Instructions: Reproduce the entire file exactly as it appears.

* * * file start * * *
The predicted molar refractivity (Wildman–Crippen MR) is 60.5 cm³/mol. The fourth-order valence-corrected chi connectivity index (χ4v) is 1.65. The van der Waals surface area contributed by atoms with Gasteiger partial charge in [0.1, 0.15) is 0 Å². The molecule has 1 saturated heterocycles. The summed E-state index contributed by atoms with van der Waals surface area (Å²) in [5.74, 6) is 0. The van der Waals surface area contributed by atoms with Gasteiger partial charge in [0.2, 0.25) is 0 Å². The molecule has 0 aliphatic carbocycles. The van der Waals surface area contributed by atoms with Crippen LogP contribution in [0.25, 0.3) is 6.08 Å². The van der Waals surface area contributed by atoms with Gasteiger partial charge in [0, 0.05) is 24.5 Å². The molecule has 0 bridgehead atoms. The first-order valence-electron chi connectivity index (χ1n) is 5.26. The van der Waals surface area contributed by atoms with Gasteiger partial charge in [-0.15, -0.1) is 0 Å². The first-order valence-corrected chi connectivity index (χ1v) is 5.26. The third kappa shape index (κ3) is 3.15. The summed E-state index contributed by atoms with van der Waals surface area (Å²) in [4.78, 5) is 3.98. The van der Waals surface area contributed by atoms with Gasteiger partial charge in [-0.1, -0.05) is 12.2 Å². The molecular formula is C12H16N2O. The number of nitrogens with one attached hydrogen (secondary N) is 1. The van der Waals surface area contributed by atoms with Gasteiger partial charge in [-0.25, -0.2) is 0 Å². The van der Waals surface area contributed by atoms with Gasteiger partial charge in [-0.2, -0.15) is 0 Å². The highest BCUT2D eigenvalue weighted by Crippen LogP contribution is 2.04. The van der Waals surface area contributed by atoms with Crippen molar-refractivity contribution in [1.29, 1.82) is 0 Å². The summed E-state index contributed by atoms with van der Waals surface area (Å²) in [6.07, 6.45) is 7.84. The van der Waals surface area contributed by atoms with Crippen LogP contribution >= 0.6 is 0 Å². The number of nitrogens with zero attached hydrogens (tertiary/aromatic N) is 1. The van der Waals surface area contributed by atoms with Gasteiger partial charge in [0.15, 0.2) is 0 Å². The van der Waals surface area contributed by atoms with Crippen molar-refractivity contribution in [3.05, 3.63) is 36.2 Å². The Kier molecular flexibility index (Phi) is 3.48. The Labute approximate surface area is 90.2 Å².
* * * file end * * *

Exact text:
The predicted molar refractivity (Wildman–Crippen MR) is 60.5 cm³/mol. The fourth-order valence-corrected chi connectivity index (χ4v) is 1.65. The van der Waals surface area contributed by atoms with Gasteiger partial charge in [0.1, 0.15) is 0 Å². The molecule has 1 saturated heterocycles. The summed E-state index contributed by atoms with van der Waals surface area (Å²) in [5.74, 6) is 0. The van der Waals surface area contributed by atoms with Gasteiger partial charge in [0.2, 0.25) is 0 Å². The molecule has 0 aliphatic carbocycles. The van der Waals surface area contributed by atoms with Crippen LogP contribution in [0.25, 0.3) is 6.08 Å². The van der Waals surface area contributed by atoms with Gasteiger partial charge in [0, 0.05) is 24.5 Å². The molecule has 0 bridgehead atoms. The first-order valence-electron chi connectivity index (χ1n) is 5.26. The van der Waals surface area contributed by atoms with Gasteiger partial charge in [-0.15, -0.1) is 0 Å². The first-order valence-corrected chi connectivity index (χ1v) is 5.26. The third kappa shape index (κ3) is 3.15. The summed E-state index contributed by atoms with van der Waals surface area (Å²) in [4.78, 5) is 3.98. The van der Waals surface area contributed by atoms with Gasteiger partial charge in [-0.1, -0.05) is 12.2 Å². The molecular formula is C12H16N2O. The number of nitrogens with one attached hydrogen (secondary N) is 1. The van der Waals surface area contributed by atoms with Gasteiger partial charge in [-0.25, -0.2) is 0 Å². The van der Waals surface area contributed by atoms with Gasteiger partial charge in [-0.2, -0.15) is 0 Å². The highest BCUT2D eigenvalue weighted by Crippen LogP contribution is 2.04. The van der Waals surface area contributed by atoms with Crippen molar-refractivity contribution in [1.29, 1.82) is 0 Å². The summed E-state index contributed by atoms with van der Waals surface area (Å²) in [6.07, 6.45) is 7.84. The van der Waals surface area contributed by atoms with Crippen LogP contribution >= 0.6 is 0 Å². The number of nitrogens with zero attached hydrogens (tertiary/aromatic N) is 1. The van der Waals surface area contributed by atoms with Gasteiger partial charge in [0.15, 0.2) is 0 Å². The van der Waals surface area contributed by atoms with Crippen molar-refractivity contribution in [3.05, 3.63) is 36.2 Å². The Kier molecular flexibility index (Phi) is 3.48. The Labute approximate surface area is 90.2 Å².